If you have ever anguished over what to serve with your perfectly poached salmon, or what to prepare for your dinner guests toting wines they brought back from South Africa, Karen Page and Andrew Dornenburg have advice for you. 2007 International Association of Culinary Professionals "book of the year" winner What to Drink with What you Eat: The definitive guide to pairing food with wine, beer, spirits, coffee, tea—even water—based on expert advice from America's best sommeliers is the current sine qua non of wine and food pairing, with 230 pages listing over 1500 pairing suggestions in two chapters—one starting with the food and the second with the beverage.
The book opens by explaining how and why a great pairing can create a life-altering experience. While the suggestions include other beverages, the focus is on wine. Yet, after all the minutiae of what pairs best with Taco Bell Gorditas or what clashes with kale, the authors readily admit that taste is personal.
In point of fact, many of the entries include long lists of wildly varying varietals and styles—there are 20 under "omelets," from sparkling wine to Côtes du Rhône to tomato juice—suggesting that even the appointed experts don't all make the same choices. This should offer comfort to those who prefer to let their own taste be their guide.
The book gets its life blood from the quotes and musings of over 70 chefs, sommeliers, and other wine, food, and beverage-savvy folks. There are restaurant wine pairing menus and listings of the dozen wines the likes of Daniel Boulud, Joseph Bastianich, and Larry Stone might choose for living out their final days on a desert island. A smattering of photographs (my favorite is the Junior's cheesecake coupled with a bottle of Quady Essensia), occasional recipes, and lots of illustrative stories and examples make real what could be at once an overly philosophical and technical volume.
Still, the book leaves me with lingering questions. While a great combination of food and beverage can be awakening, will the magic be the same for everyone? If I let the "experts" guide me, will I have the courage to try off-beat combinations that might tickle my idiosyncratic fancy? (The authors confess that there are surprises to be found; following a prescription might prevent that from happening.) Food is so complex; is it practical to look up all the components of a dish and find a wine that will make the whole thing sing? Where does the synergy of ingredients come into play?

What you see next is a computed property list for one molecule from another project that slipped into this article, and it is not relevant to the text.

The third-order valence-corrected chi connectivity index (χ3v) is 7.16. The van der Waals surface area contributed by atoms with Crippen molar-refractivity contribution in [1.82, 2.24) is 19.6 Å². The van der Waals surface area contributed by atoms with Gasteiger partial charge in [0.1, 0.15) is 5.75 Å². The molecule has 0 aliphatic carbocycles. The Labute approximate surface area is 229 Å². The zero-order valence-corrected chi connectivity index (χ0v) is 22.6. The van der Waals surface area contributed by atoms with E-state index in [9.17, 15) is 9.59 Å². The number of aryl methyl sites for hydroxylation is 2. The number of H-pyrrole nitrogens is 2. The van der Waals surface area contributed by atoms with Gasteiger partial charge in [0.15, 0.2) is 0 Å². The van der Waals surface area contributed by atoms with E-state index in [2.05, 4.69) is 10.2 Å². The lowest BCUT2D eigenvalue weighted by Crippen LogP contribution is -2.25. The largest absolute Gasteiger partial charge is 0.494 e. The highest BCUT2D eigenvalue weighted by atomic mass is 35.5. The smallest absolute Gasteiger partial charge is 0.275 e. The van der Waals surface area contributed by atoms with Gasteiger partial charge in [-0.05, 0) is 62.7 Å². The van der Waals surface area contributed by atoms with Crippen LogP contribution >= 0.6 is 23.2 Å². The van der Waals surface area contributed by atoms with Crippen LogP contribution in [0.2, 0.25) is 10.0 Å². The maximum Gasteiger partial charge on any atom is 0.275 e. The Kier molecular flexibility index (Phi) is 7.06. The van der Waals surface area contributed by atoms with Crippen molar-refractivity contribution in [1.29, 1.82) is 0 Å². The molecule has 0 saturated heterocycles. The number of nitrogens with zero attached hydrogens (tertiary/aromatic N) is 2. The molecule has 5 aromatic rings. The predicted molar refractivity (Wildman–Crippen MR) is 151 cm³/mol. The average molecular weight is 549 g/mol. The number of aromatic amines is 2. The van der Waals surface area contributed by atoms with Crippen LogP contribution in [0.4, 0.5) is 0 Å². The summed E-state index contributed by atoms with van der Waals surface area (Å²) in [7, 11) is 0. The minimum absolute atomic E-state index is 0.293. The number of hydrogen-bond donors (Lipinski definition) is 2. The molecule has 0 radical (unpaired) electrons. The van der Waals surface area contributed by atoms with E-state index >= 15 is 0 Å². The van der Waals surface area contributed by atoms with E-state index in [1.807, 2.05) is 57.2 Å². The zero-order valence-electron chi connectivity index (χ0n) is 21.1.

For the voyeur, What To Drink offers an approachable and entertaining look inside the minds of restaurateurs, sommeliers, and other beverage professionals. The stories of how esteemed sommeliers learned to distinguish one wine from another in their vast world is in itself fascinating. And it is enlightening to learn how they look upon us when we sit down in their restaurant and ask for a wine suggestion.
The authors have one thing spot on—pleasure is an essential element of life. Remembering that this is food for thought and not a definitive reference, What to Drink adds pleasure to both the reading and dining experience.
Andrew Dornenburg and Karen Page, What To Drink With What You Eat: The definitive guide to pairing food with wine, beer, spirits, coffee, tea—even water—based on expert advice from America's best sommeliers, Bulfinch Press, 2006, $23.10 (hardback).
Jennie Schacht is principal of Schacht & Associates. She is co-author of The Wine Lover's Dessert Cookbook and Without Reservations: How to Make Bold, Creative, Flavorful Food at Home.
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